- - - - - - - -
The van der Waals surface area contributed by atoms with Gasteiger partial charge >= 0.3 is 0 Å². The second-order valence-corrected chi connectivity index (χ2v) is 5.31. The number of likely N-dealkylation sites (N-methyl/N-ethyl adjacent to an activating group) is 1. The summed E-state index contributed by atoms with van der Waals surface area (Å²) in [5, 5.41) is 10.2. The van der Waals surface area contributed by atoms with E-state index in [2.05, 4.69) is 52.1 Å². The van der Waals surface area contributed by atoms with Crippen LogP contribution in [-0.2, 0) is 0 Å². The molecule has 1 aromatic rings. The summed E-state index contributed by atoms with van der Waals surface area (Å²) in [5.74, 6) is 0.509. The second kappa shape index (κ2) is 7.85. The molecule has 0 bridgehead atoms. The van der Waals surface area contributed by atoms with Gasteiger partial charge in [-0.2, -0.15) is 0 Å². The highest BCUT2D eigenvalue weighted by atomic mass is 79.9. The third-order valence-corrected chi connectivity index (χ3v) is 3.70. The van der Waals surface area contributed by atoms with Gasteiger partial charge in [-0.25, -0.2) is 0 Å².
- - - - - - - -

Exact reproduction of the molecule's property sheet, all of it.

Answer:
The van der Waals surface area contributed by atoms with Gasteiger partial charge >= 0.3 is 0 Å². The second-order valence-corrected chi connectivity index (χ2v) is 5.31. The number of likely N-dealkylation sites (N-methyl/N-ethyl adjacent to an activating group) is 1. The summed E-state index contributed by atoms with van der Waals surface area (Å²) in [5, 5.41) is 10.2. The van der Waals surface area contributed by atoms with E-state index in [2.05, 4.69) is 52.1 Å². The van der Waals surface area contributed by atoms with Crippen LogP contribution in [-0.2, 0) is 0 Å². The molecule has 1 aromatic rings. The summed E-state index contributed by atoms with van der Waals surface area (Å²) in [5.74, 6) is 0.509. The second kappa shape index (κ2) is 7.85. The molecule has 0 bridgehead atoms. The van der Waals surface area contributed by atoms with Gasteiger partial charge in [-0.2, -0.15) is 0 Å². The highest BCUT2D eigenvalue weighted by atomic mass is 79.9. The third-order valence-corrected chi connectivity index (χ3v) is 3.70. The van der Waals surface area contributed by atoms with Gasteiger partial charge in [-0.25, -0.2) is 0 Å².